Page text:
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  11. That commercial drives me crazy. The only time you should take your money is if your time is almost up and you want to have one last blast. Other than that, you are best to save your money for a rainy day, because they always come.

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  12. We live in a microwave society...have to have it super fast! Debt never sleeps and I tell my kids to put as much as they can..or even if they think they can't..into a pension plan especially when the company will match a percentage. If you're luck enough to live long, you'll not be sorry. My Mom is 93 and still lives comfortably on her pension and good investments from her youth. Even with my Dad passing early and his company didn't give widows the pension their husbands earned. She worked 3 jobs so she could continue to put away the same amount into her pension.

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  13. I might be the only one who appreciates the creativity of those commercials, using different musical styles to say the same thing. I bet everyone remembers the name of the company. That said, they must be making a bundle off other people's long-term money, or they wouldn't be running those commercials all the time.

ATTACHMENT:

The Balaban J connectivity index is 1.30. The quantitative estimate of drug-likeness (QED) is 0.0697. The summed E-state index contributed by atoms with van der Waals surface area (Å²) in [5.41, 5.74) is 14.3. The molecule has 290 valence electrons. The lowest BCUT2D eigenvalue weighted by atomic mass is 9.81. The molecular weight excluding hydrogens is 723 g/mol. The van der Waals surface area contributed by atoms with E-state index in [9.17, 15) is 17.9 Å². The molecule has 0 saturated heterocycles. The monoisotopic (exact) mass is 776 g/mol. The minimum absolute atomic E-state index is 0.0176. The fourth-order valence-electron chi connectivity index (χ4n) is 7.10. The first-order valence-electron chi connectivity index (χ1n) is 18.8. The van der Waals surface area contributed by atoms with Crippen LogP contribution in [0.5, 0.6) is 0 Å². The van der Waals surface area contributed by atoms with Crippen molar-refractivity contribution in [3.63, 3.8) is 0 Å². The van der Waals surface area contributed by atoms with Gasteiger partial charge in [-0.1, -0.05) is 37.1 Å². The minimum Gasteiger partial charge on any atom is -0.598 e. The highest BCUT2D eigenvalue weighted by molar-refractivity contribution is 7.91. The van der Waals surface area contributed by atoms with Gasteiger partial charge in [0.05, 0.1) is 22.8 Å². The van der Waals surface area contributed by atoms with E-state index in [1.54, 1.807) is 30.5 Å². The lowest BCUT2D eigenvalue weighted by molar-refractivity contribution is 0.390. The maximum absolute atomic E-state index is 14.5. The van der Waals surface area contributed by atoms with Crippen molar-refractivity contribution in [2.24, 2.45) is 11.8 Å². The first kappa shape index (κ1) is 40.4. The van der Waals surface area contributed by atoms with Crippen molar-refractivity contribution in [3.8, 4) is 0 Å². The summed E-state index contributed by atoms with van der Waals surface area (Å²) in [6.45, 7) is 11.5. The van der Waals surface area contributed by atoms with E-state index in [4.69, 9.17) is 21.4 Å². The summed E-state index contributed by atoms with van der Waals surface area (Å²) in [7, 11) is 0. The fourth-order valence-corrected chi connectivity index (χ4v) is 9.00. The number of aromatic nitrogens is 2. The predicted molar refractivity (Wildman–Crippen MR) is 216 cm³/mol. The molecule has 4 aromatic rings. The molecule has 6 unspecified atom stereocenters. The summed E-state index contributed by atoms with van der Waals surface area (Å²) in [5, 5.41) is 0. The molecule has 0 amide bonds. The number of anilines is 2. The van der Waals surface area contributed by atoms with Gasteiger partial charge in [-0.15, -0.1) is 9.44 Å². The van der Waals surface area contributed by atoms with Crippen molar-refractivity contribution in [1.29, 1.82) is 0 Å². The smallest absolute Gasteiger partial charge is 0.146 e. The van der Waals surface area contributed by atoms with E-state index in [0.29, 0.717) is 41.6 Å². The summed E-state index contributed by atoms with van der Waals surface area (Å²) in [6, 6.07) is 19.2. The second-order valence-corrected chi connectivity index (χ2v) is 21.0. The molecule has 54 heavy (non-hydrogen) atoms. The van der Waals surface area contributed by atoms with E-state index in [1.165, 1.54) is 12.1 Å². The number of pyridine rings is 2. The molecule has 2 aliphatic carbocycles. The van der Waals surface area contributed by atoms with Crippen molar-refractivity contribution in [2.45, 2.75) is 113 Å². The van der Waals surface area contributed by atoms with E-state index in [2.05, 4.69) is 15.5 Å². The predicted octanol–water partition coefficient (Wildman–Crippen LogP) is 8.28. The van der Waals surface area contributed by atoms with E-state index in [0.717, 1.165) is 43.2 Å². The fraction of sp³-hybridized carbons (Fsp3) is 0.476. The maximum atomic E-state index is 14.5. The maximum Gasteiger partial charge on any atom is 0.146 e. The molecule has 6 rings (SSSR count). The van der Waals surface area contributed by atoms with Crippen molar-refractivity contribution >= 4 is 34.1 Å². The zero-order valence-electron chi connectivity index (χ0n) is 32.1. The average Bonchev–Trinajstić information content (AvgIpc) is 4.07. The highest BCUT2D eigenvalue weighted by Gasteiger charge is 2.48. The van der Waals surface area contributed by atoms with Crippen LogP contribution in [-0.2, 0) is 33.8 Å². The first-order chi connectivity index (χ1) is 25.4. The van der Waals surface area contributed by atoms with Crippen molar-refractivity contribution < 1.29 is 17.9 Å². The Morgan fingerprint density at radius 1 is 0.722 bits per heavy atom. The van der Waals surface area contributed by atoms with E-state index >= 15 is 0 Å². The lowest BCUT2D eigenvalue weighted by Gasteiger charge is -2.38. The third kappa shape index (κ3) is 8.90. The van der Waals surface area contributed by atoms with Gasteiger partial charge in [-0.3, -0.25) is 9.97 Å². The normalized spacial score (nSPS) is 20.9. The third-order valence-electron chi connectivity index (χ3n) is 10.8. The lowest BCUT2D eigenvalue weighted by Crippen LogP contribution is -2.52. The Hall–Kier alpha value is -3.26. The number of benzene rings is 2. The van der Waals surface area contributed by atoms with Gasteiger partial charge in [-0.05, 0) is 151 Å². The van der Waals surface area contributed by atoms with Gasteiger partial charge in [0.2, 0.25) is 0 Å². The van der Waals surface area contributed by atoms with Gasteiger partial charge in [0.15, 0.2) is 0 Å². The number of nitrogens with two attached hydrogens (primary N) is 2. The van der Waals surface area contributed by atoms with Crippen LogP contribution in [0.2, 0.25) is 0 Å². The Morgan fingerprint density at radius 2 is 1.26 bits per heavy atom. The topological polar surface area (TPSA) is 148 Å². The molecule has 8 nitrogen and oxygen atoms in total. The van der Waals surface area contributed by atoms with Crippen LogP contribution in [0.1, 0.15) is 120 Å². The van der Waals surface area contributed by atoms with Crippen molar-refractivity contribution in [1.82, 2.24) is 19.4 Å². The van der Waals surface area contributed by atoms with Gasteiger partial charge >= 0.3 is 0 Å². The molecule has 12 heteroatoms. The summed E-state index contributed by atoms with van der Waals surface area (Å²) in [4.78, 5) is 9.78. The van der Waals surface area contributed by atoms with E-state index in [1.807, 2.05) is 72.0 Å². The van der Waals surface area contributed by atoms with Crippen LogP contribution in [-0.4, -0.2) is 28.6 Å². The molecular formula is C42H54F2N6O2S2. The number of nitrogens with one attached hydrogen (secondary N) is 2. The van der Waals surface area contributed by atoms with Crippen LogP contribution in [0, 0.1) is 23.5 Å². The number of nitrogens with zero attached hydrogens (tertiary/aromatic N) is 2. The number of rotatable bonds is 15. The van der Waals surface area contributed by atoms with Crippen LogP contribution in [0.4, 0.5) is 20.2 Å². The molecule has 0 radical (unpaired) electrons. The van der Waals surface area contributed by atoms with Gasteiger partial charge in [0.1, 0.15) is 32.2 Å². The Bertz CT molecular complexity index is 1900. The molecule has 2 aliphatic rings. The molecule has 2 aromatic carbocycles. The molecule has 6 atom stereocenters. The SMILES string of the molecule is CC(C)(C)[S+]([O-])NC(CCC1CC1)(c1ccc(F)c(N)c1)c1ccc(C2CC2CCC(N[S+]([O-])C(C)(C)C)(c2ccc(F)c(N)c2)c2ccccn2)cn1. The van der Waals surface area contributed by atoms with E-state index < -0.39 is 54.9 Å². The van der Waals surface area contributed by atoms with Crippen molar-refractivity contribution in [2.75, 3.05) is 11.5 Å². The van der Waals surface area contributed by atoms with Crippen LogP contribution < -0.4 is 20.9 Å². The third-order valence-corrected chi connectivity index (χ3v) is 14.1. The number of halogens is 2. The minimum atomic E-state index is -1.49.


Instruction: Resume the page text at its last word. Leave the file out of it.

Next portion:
My husband says it's funny how some people just can't afford to pay their utilities and kids' lunch charges and rent, but they have giant TVs, and every kid has a cell phone, and the parents smoke a carton of cigarettes a week.

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  14. In some ways, it hasn't changed. It's always been about living LARGE, keeping up with the Joneses, and giving the impression you have more, than you really do. I lean toward minimalism the older I get. I'm content.

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  15. You should go around to the junior high and high schools and teach this. People need to learn this as soon as they are able. It would make a huge difference in their lives.

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  16. I agree with you about that commercial. It takes advantage of the same kinds of vulnerable people who run to buy gift cards and give the numbers to scammers claiming to be the IRS.
    Home equity lines of credit offer the same kind of immediate gratification - but you end up losing your house instead of just a fixed income. And then there are the spenders who take fabulous vacations and pay for them for years on credit cards. Banks refer to people who pay off monthly balances as "dead beats" - guess we'll have to live with that moniker!
    I agree with commenter, Victor. Around here, neighbors are saying plumbers won't even return calls. They're too busy. More young people (girls, too) should forsake a BA in "communications" and learn a trade that pays well and offers job security - like plumbing.